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The Other Day

Two men meet at a Narcotic Anonymous meeting and consider becoming involved, featuring TV stars David Dean Bottrell and Sandro Isaack.

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David Dean Bottrell and Sandro Isaak in a scene from Mark Jason Williams’ “The Other Day” (Photo credit: Andrew Block)

David Kaufman

David Kaufman, Critic

A play that tends to say or do too much can often end up saying too little. Such is the case with The Other Day, a play in which one development after another keeps cancelling each other out. In the opening scene, which also marks the beginning of their relationship, Mark and Santo don’t exactly meet cute, but they do get right to their problems relating to life–and to each other. They are, after all, at a “Narcotics Anonymous Meeting, divulging their addictions and their problems.

Though we learn a number of details about their respective lives, both as written by Mark Jason Williams and performed by David Dean Bottrell (Mark) and Sandro Isaack (Santo), they are also empty vessels that never become real characters.

As Mark, who seems more mature, explains, he started taking Oxycontin “to mask the pain of losing my mother.” And while they’re clearly drawn to one another, they soon go to Santo’s place in Queens and have sex, which is a big no-no in any rehab situation. But Mark immediately wants to go home to New Jersey, afterwards, and doesn’t want anything more to do with it.

But of course, they do evolve a relationship that becomes on-again, off-again, after Santo sleeps with someone else and starts taking drugs again.

Sandro Isaack, Elizatbeth Inghram and David Dean Bottrell in a scene from Mark Jason Williams’ “The Other Day” (Photo credit: Andrew Block)

We next meet Dina (Elizabeth Inghram), who is apparently something of a half-sister to Mark: As Mark says to Dina, “Not your fault [that Dad] left my mother for yours.” And if Mark and Santo are “users,” Dina is a serious alcoholic, who even carries a flask with her, wherever she goes. She’s also wealthy, thanks to her offstage husband to whom she’s unhappily married.

It’s not revealing too much to add that Santo dies–especially because there’s yet another character, Steven (John Gazzale), who Mark and Dina meet at the airport in Amsterdam, when Mark loses his luggage. As with many of the scenic effects, the airport and then Amsterdam nightlife are achieved via large, colorful projections. (The scenic and projection design are by Scott Fetterman.) And as directed by Andrew Block, it all transpires at a rapid pace.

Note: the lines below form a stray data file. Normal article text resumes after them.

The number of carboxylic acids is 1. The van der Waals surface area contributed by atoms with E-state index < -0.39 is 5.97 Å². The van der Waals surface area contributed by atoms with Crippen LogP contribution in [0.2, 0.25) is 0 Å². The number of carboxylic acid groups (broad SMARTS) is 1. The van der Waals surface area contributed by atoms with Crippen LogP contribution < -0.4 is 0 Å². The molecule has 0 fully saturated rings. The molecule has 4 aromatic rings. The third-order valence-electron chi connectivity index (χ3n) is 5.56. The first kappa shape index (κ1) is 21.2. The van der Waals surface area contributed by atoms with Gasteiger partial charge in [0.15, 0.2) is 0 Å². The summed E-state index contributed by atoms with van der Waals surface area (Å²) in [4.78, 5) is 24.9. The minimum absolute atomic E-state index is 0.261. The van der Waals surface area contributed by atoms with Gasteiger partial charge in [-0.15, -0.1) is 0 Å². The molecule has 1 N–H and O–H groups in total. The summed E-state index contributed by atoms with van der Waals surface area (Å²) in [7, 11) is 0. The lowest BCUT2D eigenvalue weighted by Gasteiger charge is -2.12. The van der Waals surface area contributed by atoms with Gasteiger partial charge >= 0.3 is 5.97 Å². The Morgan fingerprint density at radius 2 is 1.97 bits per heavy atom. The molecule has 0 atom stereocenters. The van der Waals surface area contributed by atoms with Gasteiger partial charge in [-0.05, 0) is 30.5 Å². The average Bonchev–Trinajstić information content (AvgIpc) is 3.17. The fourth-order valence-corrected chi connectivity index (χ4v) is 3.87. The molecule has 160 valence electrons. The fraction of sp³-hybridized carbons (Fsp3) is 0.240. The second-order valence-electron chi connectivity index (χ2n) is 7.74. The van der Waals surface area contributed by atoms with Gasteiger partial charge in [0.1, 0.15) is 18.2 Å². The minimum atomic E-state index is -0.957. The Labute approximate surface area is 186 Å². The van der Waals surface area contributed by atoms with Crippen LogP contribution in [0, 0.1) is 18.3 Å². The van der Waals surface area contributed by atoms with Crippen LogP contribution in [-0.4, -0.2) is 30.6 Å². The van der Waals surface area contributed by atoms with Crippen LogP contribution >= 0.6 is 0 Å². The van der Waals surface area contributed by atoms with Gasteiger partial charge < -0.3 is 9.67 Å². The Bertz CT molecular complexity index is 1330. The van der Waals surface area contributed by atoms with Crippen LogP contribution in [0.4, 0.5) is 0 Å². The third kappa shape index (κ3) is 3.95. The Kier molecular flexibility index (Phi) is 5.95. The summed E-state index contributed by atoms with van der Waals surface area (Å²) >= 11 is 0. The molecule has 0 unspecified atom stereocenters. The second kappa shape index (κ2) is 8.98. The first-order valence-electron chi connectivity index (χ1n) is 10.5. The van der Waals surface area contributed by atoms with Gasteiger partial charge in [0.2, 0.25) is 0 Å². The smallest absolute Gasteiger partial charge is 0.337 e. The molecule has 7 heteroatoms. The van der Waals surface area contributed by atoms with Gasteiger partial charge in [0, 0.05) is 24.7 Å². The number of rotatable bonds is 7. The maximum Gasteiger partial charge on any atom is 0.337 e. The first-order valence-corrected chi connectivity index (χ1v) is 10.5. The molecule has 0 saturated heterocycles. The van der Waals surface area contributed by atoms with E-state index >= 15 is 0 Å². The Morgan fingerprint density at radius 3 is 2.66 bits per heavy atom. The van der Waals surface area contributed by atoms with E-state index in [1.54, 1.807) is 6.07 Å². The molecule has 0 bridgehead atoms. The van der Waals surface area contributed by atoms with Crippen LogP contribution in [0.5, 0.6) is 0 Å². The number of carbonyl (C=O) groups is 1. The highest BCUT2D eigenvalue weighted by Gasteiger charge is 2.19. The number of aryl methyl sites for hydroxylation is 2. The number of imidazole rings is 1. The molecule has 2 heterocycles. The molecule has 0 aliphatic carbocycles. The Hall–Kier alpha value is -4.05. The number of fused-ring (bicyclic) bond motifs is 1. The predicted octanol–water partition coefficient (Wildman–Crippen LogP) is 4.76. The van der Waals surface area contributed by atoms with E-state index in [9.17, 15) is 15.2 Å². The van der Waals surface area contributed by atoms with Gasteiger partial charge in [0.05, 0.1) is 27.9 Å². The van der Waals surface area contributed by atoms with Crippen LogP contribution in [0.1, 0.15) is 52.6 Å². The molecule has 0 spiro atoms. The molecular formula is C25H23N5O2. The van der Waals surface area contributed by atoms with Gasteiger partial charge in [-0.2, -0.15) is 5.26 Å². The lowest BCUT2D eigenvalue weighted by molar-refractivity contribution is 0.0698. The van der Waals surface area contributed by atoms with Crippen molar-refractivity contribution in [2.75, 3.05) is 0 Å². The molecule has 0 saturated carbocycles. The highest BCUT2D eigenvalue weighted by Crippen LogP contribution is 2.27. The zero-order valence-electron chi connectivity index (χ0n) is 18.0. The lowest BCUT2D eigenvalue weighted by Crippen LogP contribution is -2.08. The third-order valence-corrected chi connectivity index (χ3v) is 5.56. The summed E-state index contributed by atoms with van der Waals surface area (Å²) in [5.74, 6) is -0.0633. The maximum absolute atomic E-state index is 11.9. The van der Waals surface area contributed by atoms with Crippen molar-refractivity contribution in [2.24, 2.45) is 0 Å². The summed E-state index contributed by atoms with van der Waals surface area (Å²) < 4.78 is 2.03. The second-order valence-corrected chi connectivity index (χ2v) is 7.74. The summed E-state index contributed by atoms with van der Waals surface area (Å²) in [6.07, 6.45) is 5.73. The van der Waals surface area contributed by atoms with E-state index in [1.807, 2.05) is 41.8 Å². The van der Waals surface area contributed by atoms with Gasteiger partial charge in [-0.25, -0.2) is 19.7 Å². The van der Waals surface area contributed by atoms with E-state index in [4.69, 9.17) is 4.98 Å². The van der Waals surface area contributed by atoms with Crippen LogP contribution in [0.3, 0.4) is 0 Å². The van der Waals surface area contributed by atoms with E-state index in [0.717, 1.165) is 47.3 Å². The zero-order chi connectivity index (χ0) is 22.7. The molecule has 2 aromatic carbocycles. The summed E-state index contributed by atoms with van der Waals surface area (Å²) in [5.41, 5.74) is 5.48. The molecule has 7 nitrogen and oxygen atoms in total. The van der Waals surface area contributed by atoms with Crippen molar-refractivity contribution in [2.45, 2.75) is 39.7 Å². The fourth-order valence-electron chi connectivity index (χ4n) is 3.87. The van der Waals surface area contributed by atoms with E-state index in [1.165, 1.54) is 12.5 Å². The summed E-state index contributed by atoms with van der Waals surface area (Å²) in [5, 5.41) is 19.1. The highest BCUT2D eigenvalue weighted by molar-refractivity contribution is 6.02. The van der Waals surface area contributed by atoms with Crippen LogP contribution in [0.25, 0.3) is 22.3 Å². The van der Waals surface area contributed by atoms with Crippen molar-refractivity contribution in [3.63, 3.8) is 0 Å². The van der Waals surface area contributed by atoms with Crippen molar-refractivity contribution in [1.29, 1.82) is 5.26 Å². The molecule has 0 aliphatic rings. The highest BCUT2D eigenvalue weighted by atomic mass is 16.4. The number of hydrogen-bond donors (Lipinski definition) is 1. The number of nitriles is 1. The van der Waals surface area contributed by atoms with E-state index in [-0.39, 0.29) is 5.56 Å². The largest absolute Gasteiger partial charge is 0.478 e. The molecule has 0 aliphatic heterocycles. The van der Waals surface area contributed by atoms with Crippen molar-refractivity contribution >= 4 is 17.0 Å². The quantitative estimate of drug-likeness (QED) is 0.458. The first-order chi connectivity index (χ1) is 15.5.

Ingraham is most effective as the sarcastic and witty Dina, especially during her long monologue near the end of the play. Gazzale also stands out as Steven, who has some funny moments with his broken English. But no one seems able to explain the meaning of the play’s rather mundane title.

The Other Day (through September 23, 2018)

Theater at the 14th Street Y, 344 East 14th Street, in Manhattan

For tickets https://www14streety.org/nowplaying/season/

Running time: 100 minutes, without an intermission

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David Kaufman
About David Kaufman (89 Articles)
David Kaufman has been covering the theater in New York since 1981. A former theater critic for the New York Daily News, he was also a long-time contributor to the Nation, Vanity Fair, the Village Voice and the New York Times. He is also the author of the award-winning Ridiculous! The Theatrical Life and Times of Charles Ludlam, the best-selling Doris Day: The Untold Story of the Girl Next Door, and his most recent biography, Some Enchanted Evenings: The Glittering Life and Times of Mary Martin.

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